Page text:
A new report from the International Renewable Energy Agency (IRENA) states that up to $4.2 trillion could be saved annually by the year 2030 if the current share of the global energy mix held by renewables was to be doubled.
The report — titled “REmap: Roadmap for a Renewable Energy Future” — notes that, as the current share held by renewables globally is around 18%, a doubling would only require increasing the renewables share to around 36%.
“Achieving a doubling is not only feasible, it is cheaper than not doing so,” noted IRENA Director-General Adnan Z Amin. “REmap shows this is not only the most economic pathway, but also the most socially and environmentally conscious. It would create more jobs, save millions of lives from reduced air pollution and set us on a pathway to limit global temperature rise to two degrees as agreed in Paris.”
The new analysis was performed using data covering 40 different countries making up 80% of total global energy use. While large increases to the electricity generation market share held by renewables has occurred over recent years (23% as of 2015), an increase to a 50% market share would be expected if a doubling of the overall global energy mix market share held by renewables was to be achieved. Which is a substantial increase.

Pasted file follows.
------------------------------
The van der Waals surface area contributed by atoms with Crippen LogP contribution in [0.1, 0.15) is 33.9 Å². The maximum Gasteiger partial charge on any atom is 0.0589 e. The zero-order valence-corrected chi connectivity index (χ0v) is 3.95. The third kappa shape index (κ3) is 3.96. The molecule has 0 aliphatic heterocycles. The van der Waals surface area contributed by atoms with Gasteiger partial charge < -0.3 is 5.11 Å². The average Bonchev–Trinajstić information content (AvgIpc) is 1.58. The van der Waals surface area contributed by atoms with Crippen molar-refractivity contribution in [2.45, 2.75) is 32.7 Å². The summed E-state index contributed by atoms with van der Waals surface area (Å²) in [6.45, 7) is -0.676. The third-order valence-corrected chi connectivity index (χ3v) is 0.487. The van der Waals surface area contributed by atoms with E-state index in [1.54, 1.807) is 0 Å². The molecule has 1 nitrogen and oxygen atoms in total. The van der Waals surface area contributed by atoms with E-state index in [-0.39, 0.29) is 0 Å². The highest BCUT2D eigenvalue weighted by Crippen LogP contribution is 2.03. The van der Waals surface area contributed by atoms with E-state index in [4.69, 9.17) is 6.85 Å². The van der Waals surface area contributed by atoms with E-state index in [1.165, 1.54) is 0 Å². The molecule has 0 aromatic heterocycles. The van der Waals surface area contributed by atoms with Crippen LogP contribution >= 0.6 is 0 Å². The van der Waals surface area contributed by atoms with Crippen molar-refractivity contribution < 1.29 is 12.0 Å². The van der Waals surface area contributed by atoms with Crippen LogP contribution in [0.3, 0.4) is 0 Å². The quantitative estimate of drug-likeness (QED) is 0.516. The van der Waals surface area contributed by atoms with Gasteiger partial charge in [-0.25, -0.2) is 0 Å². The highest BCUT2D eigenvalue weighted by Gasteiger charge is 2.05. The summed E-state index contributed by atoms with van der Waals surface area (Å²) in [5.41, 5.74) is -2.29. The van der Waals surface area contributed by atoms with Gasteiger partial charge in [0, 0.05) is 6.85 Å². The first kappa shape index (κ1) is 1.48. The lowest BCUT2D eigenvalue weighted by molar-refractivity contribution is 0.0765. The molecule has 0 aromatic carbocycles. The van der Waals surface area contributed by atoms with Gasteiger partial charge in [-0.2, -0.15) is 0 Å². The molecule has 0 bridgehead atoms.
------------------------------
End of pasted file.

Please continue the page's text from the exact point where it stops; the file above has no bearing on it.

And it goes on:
IRENA provides more:
Under existing national plans, the global renewables share would only reach 21% by 2030. To achieve a doubling, the annual rate of renewable energy deployment would need to increase six-fold and would require an average annual investment of $770 billion up to 2030. Achieving this would increase the cost of the global energy system by roughly $290 billion per year in 2030, but the savings achieved through this doubling – thanks to avoided expenditures on air pollution and climate change — are up to 15 times higher than this cost.
Key benefits of doubling renewables:
* It would limit average global temperature rise to 2 °C above pre-industrial levels (when coupled with energy efficiency);
* It would avoid up to 12 gigatonnes of energy-related CO2 emissions in 2030 – five times higher than what countries have pledged to reduce through renewable energy in their nationally determined contributions (NDCs);
* It would result in 24.4 million jobs in the renewable energy sector by 2030, compared to 9.2 million in 2014;
* It would reduce air pollution enough to save up to 4 million lives per year in 2030;
* It would boost the global GDP by up to $1.3 trillion.
“The age of renewable energy is here, but without concerted efforts, its potential will not be reached fast enough to meet international climate and development targets,” concluded Mr Amin. “For decision makers in the public and private sectors alike, this roadmap sends an alert — both on the opportunities at hand and on the costs of not taking them.”